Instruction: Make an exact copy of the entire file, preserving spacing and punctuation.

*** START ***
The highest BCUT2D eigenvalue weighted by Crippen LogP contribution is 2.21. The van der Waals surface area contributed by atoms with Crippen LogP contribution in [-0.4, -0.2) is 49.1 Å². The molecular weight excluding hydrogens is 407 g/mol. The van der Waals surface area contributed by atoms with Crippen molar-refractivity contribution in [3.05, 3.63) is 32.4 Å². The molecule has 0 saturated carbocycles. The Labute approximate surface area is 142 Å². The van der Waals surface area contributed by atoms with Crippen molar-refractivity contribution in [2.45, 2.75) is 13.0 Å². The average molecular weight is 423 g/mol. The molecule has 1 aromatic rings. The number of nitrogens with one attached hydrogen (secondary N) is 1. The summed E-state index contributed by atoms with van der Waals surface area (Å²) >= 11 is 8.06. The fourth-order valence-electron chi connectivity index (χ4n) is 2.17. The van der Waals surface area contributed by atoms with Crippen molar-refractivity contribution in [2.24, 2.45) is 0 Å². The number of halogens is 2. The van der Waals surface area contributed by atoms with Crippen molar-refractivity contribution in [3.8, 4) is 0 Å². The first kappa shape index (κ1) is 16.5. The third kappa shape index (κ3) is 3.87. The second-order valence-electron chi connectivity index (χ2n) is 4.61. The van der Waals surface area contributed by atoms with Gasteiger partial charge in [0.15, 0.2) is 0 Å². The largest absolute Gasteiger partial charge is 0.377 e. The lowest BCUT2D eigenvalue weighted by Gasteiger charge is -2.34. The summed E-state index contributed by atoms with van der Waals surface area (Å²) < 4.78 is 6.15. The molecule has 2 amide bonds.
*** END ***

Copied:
The highest BCUT2D eigenvalue weighted by Crippen LogP contribution is 2.21. The van der Waals surface area contributed by atoms with Crippen LogP contribution in [-0.4, -0.2) is 49.1 Å². The molecular weight excluding hydrogens is 407 g/mol. The van der Waals surface area contributed by atoms with Crippen molar-refractivity contribution in [3.05, 3.63) is 32.4 Å². The molecule has 0 saturated carbocycles. The Labute approximate surface area is 142 Å². The van der Waals surface area contributed by atoms with Crippen molar-refractivity contribution in [2.45, 2.75) is 13.0 Å². The average molecular weight is 423 g/mol. The molecule has 1 aromatic rings. The number of nitrogens with one attached hydrogen (secondary N) is 1. The summed E-state index contributed by atoms with van der Waals surface area (Å²) >= 11 is 8.06. The fourth-order valence-electron chi connectivity index (χ4n) is 2.17. The van der Waals surface area contributed by atoms with Crippen molar-refractivity contribution in [2.24, 2.45) is 0 Å². The number of halogens is 2. The van der Waals surface area contributed by atoms with Crippen molar-refractivity contribution in [3.8, 4) is 0 Å². The first kappa shape index (κ1) is 16.5. The third kappa shape index (κ3) is 3.87. The second-order valence-electron chi connectivity index (χ2n) is 4.61. The van der Waals surface area contributed by atoms with Gasteiger partial charge in [0.15, 0.2) is 0 Å². The largest absolute Gasteiger partial charge is 0.377 e. The lowest BCUT2D eigenvalue weighted by Gasteiger charge is -2.34. The summed E-state index contributed by atoms with van der Waals surface area (Å²) < 4.78 is 6.15. The molecule has 2 amide bonds.